“It’s likely that these intense fires were not accidentally caused by war or looting,” he says. “This may reveal that certain religious rituals took place when people abandoned their homes. This inspired our future studies into similar phenomenon in China.”
Since no Cucuteni culture graveyards have yet been discovered, Wen further speculated that Cucuteni burial customs may have dictated that people were burned together with their houses after they had died.
“After being inhabited for years, the houses were no longer treated as wood and earth,” Wen says. “Instead, they were thought to be ‘alive’ and something spiritual.”
He says he has learned a lot from his Romanian colleagues.
“When we conducted careful and detailed analysis of these earth structures, just like examining and rebuilding the broken pottery discovered there, they helped us reconstruct the original appearance of these dwellings and reveal an abundance of easily overlooked historical information.”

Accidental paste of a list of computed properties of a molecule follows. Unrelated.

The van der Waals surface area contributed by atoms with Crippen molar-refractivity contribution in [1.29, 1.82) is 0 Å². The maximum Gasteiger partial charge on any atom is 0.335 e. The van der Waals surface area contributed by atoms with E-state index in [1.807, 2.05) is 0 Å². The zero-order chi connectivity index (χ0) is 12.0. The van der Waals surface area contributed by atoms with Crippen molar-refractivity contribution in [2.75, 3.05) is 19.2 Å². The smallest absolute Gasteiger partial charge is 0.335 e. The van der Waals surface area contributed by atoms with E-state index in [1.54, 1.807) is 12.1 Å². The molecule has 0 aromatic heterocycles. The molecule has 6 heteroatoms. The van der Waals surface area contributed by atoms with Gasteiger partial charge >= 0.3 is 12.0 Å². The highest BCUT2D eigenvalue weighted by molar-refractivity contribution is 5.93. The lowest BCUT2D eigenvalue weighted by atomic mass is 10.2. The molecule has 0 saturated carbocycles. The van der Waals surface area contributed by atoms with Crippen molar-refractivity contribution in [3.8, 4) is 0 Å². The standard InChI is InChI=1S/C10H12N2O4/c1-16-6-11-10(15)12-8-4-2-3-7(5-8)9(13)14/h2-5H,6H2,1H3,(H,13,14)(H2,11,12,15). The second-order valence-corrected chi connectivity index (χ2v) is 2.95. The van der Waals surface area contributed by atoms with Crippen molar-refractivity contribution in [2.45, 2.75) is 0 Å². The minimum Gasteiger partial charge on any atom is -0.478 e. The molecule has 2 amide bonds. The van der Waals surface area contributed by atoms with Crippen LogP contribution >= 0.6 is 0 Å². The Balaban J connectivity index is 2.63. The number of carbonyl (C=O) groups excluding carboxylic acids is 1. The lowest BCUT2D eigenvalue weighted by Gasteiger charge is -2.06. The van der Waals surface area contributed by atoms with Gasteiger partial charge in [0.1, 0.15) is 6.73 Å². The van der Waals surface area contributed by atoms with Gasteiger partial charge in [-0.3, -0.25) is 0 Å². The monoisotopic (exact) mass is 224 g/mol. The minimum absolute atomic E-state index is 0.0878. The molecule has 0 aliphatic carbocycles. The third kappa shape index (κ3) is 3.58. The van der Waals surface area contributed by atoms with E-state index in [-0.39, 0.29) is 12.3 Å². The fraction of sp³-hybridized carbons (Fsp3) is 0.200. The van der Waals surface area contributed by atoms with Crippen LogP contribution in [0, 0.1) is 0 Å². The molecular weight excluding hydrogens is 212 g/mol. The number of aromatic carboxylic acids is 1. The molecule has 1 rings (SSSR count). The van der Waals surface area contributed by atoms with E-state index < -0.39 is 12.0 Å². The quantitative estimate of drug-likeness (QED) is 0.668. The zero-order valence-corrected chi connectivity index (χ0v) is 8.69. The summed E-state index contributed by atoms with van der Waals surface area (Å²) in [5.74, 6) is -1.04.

Chinese archaeologists will also help to solve problems at the site.
Since two-thirds of the Dobrovat site is covered by thick forest, most electronic detectors don’t work there. Wen says they will take a “Luoyang spade” a traditional tube-shaped testing tool widely used by Chinese archaeologists to examine the layers of soil to locate possible underground relics to Dobrovat for the second phase of excavations later this year.
Although two months seemed too short a time to completely answer the questions raised by Andersson a Century ago, Wen says the hypothesis of communication between the Cucuteni and Yangshao cultures, separated by 7,000 kilometres, seems improbable.
“It was our romantic imagination before we did field research in Dobrovat,” he says. “However, despite the similar patterns on the colourful pottery, other unearthed objects from the two cultures appear markedly different.
“Nevertheless, their apparent ‘similarities’ even the patterns of colourful potteries seem to reflect that people in different regions shared paths in social development carried over from Neolithic times to the Bronze Age.
Comparative cross-cultural studies require an insight into historical precedents rather than by simply examining scattered signals.”